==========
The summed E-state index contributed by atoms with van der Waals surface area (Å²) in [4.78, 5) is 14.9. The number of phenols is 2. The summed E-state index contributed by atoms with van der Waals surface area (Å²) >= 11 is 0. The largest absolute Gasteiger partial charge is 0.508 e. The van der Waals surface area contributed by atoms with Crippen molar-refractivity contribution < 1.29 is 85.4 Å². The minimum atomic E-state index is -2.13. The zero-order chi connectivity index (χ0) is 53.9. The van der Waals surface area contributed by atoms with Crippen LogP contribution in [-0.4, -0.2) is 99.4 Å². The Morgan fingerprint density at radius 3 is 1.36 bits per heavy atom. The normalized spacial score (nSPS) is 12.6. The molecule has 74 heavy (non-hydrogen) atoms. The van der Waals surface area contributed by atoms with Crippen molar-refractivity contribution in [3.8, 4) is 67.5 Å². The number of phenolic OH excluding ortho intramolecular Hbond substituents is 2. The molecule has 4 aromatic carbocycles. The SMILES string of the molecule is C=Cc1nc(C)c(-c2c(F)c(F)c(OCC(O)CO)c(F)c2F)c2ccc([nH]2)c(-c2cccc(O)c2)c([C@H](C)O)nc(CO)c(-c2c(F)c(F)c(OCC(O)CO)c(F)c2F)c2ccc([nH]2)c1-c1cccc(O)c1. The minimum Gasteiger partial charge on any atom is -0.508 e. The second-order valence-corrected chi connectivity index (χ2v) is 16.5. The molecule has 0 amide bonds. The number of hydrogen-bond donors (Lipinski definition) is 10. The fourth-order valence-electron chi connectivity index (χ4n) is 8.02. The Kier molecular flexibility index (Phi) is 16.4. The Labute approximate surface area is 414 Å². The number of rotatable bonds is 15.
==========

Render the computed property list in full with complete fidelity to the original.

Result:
The summed E-state index contributed by atoms with van der Waals surface area (Å²) in [4.78, 5) is 14.9. The number of phenols is 2. The summed E-state index contributed by atoms with van der Waals surface area (Å²) >= 11 is 0. The largest absolute Gasteiger partial charge is 0.508 e. The van der Waals surface area contributed by atoms with Crippen molar-refractivity contribution < 1.29 is 85.4 Å². The minimum atomic E-state index is -2.13. The zero-order chi connectivity index (χ0) is 53.9. The van der Waals surface area contributed by atoms with Crippen LogP contribution in [-0.4, -0.2) is 99.4 Å². The Morgan fingerprint density at radius 3 is 1.36 bits per heavy atom. The normalized spacial score (nSPS) is 12.6. The molecule has 74 heavy (non-hydrogen) atoms. The van der Waals surface area contributed by atoms with Crippen molar-refractivity contribution in [3.8, 4) is 67.5 Å². The number of phenolic OH excluding ortho intramolecular Hbond substituents is 2. The molecule has 4 aromatic carbocycles. The SMILES string of the molecule is C=Cc1nc(C)c(-c2c(F)c(F)c(OCC(O)CO)c(F)c2F)c2ccc([nH]2)c(-c2cccc(O)c2)c([C@H](C)O)nc(CO)c(-c2c(F)c(F)c(OCC(O)CO)c(F)c2F)c2ccc([nH]2)c1-c1cccc(O)c1. The minimum Gasteiger partial charge on any atom is -0.508 e. The second-order valence-corrected chi connectivity index (χ2v) is 16.5. The molecule has 0 amide bonds. The number of hydrogen-bond donors (Lipinski definition) is 10. The fourth-order valence-electron chi connectivity index (χ4n) is 8.02. The Kier molecular flexibility index (Phi) is 16.4. The Labute approximate surface area is 414 Å². The number of rotatable bonds is 15.